• Use a wide-tooth comb to detangle wet hair
    • Start detangling by the distal end while holding the proximal end of the hair
    • Avoid brushing to detangle
    • Utilize protective hairstyles

Concurrent seborrheic dermatitis can contribute to scalp inflammation that may exacerbate hair loss. Anti-fungal shampoos, such as ketoconazole or ciclopirox, are often drying. This excessive drying can worsen the hair breakage that occurs in ethnic hair. To minimize this, Dr. Taylor recommends 5-10 minute scalp contact time with the medicated shampoo and avoidance of contact with the strands of the hair. Further, Dr. Taylor recommends to follow the anti-seborrheic shampoo with a conditioning shampoo and a conditioner to limit hair breakage. She advises shampooing weekly or every other week. For corticosteroids, Dr. Taylor recommends avoidance of solution formulations in favor of creams, ointments, and oils.

As opposed to hair breakage or thinning at the vertex, another frequent hair loss concern is hair loss at the frontal hairline. Two common causes of frontal hair loss are traction alopecia and frontal fibrosing alopecia. While they both can present with loss of the frontal hairline, they have distinct features to assist with an accurate diagnosis.

Traction alopecia (TA) is a form of hair loss at the anterior hairline, typically in younger patients. TA is caused by prolonged and repetitive tension on the follicles, due to tight hairstyles such as braids, ponytails, buns, and weaves. Early in the disease, perifollicular papule and pustules can be seen. The temporal area is most commonly affected. Early TA is nonscarring, although it can progress to scarring alopecia with repeated traction. The “fringe sign” can be a clinical clue, where a small portion of the anterior hairline is retained.

Frontal fibrosing alopecia (FFA), a form of lichen planopilaris, is a scarring alopecia that affects the frontal hairline as well as eyebrows and eyelashes. The average age of onset is 53-72, and the most commonly affected groups is post-menopausal African American women. The “lonely hair sign” is a frequent clinical feature, where 1-2 terminal follicles remain on the frontal scalp in an area otherwise diffused loss of hairs and follicles.

While there are several different causes of frontal hair loss with different treatment approaches, there are some universal hair care approaches that are recommended:

    • apply braids loosely to avoid traction
    • remove braids/extensions immediately or loosen them if there is pain or irritation
    • leave braided styles in the hair no longer than 2 months
    • shampoo the scalp regularly (ie weekly)
    • loosely sewn-in weaves are preferred to bonding glues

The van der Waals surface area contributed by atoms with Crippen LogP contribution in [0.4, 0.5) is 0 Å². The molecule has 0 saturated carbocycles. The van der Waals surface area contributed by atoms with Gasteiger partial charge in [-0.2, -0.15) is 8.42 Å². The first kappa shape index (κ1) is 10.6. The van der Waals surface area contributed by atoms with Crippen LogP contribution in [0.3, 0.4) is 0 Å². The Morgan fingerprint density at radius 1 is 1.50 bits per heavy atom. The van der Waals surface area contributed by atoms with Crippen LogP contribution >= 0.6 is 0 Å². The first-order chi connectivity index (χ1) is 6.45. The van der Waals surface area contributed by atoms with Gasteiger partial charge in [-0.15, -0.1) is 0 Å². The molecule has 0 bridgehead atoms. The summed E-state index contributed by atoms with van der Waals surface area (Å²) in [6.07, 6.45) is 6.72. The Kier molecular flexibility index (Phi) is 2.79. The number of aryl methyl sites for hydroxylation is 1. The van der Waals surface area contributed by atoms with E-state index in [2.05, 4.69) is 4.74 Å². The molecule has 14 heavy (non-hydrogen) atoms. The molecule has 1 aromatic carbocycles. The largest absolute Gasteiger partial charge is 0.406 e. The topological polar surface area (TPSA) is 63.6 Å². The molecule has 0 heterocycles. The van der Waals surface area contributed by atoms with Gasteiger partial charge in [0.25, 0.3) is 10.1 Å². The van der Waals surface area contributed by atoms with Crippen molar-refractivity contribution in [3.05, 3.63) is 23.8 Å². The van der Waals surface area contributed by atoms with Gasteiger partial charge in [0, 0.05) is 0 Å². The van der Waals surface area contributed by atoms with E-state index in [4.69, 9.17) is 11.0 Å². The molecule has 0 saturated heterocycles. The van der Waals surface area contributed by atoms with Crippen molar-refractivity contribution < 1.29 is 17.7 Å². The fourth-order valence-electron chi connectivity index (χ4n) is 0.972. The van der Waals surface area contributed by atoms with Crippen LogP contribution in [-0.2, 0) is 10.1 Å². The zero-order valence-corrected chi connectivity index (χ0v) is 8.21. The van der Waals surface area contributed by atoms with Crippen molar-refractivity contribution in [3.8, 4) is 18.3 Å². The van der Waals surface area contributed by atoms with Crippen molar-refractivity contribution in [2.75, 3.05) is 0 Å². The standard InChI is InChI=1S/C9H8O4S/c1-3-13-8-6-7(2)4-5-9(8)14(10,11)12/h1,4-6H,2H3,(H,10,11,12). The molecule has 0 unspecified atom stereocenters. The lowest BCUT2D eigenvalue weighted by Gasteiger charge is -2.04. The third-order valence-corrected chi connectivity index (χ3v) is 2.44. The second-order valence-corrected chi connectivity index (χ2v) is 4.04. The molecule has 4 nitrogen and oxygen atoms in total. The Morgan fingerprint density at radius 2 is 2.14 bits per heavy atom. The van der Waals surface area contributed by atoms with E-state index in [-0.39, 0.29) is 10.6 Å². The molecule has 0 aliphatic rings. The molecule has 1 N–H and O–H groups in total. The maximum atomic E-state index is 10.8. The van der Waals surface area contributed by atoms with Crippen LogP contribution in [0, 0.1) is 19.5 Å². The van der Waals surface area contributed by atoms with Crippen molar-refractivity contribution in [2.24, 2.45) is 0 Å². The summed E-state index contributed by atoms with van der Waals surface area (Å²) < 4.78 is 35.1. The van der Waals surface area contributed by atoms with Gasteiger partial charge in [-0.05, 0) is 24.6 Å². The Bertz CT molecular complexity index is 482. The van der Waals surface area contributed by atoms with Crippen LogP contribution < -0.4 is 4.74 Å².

• shoulder length is preferred to long braids and weaves to reduce tension on the hair
    • alternate hairstyles when possible and take breaks between wearing breaded and sewn in styles

For traction alopecia, treatment is most effective early in the disease course before the hair follicles are permanently scarred. Dr. Taylor recommends avoidance of high tension hairstyles in addition to treatment strategies to reduce associated inflammation. For patients with associated inflammatory papules and pustules, doxycycline can be helpful.

Treatment summaries for different forms of alopecia
Table 2. Treatment summaries for different forms of alopecia. Click table to enlarge.

In lichen planopilaris (LPP) and frontal fibrosing alopecia (FFA), Dr. Taylor stresses that the primary goal of treatment is to halt progression of the hair loss, although regrowth can be achieved with optimal response to treatment. A combination of topical and oral agents can be helpful over a long course of treatment, as outlined in Table 2. Dr. Taylor discussed a recent study showing efficacy with oral tofacitinib, used as monotherapy or as adjunctive therapy having efficacy in 80% of patients. The main adverse event observed in the ten patients in this study was weight gain.

In closing, Dr. Taylor highlights that hair loss is frequently multifactorial, and more than pathology can be simultaneously present. In more than 10% of cases, CCCA can be seen with androgenic alopecia. Further, traction alopecia can often be complicated by androgenic alopecia, tinea capitis, or seborrheic dermatitis. This further supports a thorough physical exam with possible biopsy for accurate diagnosis and a comprehensive treatment plan in a culturally competent manner.

This information was presented by Dr. Susan Taylor during the 2020 Skin of Color Update Virtual conference held on September 12-13, 2020. The above highlights were written and compiled by Dr. Edita Newton

Main image credit: Image courtesy of the Journal of Drugs in Dermatology.